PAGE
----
1 October 2012 Intravascular photoacoustic imaging at 35 and 80 MHz
Author Affiliations +
J. of Biomedical Optics, 17(10), 106005 (2012). doi:10.1117/1.JBO.17.10.106005
The catheter-based intravascular photoacoustic (IVPA) imaging for diagnosing atherosclerosis, which can provide optical absorption contrast of the arterial wall besides acoustic scattering contrast from the conventional intravascular ultrasound (IVUS) imaging, has been intensively researched recently. The resolution of IVPA is determined by the frequency bandwidth of an ultrasonic transducer. Higher resolution can be achieved by increasing the transducer's working frequency and bandwidth. We introduce IVPA imaging at 35 and 80 MHz by using newly designed integrated IVUS/IVPA probes. This is the first time IVPA has been achieved as high as 80 MHz. Six-micrometer tungsten wires were imaged to evaluate the probes' spatial resolutions and beam patterns. Healthy rabbit aorta was imaged in vitro. Imaging results show that IVPA has superior contrast over IVUS in identifying the arterial wall, and IVPA at 80 MHz demonstrates extraordinary resolution (35 μm) compared to 35 MHz.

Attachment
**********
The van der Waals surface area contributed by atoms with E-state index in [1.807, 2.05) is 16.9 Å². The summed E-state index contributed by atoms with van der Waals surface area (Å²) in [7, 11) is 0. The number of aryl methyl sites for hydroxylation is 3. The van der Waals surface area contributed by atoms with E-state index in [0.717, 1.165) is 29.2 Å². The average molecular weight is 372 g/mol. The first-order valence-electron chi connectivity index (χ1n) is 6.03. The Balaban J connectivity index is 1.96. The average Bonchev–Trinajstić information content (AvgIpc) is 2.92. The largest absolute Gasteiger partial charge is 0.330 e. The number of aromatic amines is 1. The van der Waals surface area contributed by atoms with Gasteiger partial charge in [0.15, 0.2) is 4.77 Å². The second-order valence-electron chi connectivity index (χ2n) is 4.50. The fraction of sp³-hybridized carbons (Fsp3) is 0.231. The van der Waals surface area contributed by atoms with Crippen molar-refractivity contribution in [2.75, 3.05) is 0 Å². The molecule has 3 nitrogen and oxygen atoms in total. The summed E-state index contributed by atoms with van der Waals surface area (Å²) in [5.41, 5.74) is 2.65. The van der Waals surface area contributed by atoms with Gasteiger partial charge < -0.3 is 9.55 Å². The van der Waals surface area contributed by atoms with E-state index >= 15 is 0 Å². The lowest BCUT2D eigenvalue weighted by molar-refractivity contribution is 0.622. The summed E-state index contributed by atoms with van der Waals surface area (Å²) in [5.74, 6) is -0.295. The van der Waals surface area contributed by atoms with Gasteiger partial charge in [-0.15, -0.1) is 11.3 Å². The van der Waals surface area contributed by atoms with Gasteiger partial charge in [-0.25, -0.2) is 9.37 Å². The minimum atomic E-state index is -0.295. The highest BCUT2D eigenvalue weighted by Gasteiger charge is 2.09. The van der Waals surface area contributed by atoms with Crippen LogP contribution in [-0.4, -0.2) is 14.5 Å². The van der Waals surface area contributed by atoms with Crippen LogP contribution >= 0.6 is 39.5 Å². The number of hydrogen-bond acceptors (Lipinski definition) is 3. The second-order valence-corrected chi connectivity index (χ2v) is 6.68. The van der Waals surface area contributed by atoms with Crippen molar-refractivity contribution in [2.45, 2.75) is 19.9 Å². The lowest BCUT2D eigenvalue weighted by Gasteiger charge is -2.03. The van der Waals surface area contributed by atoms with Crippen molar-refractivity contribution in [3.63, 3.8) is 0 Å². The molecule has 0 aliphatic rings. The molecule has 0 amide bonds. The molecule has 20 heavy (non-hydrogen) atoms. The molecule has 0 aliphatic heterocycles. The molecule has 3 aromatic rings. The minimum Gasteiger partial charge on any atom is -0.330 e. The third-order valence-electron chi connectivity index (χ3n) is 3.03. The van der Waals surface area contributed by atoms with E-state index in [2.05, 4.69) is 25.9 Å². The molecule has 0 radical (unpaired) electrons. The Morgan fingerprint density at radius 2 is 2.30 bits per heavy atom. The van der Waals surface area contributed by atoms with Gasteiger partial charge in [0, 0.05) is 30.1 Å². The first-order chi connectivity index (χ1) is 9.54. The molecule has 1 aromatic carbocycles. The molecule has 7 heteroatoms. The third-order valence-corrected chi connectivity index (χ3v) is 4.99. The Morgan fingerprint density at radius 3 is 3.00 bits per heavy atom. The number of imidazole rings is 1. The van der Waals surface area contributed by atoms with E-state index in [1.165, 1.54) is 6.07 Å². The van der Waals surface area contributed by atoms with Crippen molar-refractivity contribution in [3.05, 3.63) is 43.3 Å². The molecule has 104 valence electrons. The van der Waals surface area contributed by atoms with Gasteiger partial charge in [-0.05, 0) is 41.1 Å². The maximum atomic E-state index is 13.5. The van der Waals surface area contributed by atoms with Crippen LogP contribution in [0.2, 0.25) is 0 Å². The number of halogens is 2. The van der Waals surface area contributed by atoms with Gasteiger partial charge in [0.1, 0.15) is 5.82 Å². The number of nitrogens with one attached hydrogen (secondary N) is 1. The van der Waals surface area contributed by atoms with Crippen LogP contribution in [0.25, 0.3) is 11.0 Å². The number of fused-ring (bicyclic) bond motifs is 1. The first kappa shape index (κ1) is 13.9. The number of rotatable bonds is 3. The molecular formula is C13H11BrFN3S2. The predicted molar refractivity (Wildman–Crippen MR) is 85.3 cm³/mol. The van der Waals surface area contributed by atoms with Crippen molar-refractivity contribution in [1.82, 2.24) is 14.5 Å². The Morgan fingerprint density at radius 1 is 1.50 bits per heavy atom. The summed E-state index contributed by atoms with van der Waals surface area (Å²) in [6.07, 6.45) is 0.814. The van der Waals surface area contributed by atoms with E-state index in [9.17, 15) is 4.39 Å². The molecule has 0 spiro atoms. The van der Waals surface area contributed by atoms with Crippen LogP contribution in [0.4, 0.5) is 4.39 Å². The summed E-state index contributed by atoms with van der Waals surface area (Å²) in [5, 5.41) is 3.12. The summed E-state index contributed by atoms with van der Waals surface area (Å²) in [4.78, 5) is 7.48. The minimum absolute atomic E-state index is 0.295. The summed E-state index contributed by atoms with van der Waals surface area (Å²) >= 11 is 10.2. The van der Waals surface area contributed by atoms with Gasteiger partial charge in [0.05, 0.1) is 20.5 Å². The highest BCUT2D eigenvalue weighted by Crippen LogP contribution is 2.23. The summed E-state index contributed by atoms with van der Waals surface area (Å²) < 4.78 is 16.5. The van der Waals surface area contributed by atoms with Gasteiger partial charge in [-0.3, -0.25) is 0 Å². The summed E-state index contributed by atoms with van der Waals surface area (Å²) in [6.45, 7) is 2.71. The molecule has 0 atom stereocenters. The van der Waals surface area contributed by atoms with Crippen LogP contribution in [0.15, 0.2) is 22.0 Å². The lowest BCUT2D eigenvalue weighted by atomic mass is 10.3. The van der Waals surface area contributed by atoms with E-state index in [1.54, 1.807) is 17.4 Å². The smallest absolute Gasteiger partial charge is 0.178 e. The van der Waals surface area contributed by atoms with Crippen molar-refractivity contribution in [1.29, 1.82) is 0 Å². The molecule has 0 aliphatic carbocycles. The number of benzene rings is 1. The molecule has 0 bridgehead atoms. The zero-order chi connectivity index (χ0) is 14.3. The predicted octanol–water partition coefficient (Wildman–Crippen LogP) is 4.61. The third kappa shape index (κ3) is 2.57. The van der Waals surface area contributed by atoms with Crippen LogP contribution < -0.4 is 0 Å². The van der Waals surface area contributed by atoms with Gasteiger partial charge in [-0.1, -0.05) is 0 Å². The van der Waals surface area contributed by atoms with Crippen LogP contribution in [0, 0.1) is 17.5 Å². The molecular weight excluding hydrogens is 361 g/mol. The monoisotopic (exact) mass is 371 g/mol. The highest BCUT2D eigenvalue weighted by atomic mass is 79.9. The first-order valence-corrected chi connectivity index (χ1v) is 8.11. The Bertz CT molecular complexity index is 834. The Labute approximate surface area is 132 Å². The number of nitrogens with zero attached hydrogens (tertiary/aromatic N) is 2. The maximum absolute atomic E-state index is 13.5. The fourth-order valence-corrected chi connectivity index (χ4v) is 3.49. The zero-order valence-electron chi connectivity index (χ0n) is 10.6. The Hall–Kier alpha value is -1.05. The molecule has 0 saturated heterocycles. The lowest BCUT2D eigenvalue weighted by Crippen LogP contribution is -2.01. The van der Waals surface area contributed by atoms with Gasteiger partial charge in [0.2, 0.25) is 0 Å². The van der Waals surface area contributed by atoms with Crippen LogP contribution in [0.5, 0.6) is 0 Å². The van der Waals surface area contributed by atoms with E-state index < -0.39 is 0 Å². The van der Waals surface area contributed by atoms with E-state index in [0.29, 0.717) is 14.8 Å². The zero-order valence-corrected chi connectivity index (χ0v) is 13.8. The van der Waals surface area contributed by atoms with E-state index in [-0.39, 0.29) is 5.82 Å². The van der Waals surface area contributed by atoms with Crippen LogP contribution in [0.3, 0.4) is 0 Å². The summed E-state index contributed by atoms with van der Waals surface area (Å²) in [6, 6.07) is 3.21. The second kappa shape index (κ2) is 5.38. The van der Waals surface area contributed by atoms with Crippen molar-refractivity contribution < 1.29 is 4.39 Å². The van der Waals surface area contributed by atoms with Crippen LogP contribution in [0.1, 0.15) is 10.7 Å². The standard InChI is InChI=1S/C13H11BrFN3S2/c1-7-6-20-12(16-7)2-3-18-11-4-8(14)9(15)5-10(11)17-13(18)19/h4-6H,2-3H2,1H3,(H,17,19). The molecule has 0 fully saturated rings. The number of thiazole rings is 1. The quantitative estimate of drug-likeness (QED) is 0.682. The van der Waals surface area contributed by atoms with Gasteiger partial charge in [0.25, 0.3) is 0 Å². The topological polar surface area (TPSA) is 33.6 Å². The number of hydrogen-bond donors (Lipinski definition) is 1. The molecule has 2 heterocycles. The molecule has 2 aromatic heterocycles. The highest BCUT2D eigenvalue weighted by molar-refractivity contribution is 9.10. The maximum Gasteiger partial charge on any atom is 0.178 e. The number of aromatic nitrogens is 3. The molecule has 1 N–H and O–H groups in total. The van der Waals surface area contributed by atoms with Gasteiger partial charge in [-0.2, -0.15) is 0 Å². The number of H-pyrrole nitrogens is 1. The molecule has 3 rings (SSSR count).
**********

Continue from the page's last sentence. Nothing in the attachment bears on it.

© 2012 Society of Photo-Optical Instrumentation Engineers (SPIE)
Xiang Li, Wei Wei, Qifa Zhou, K. Kirk Shung, Zhongping Chen, "Intravascular photoacoustic imaging at 35 and 80 MHz," Journal of Biomedical Optics 17(10), 106005 (1 October 2012). https://doi.org/10.1117/1.JBO.17.10.106005


Photoacoustic spectroscopy

Intravascular ultrasound



Photoacoustic imaging

Image resolution

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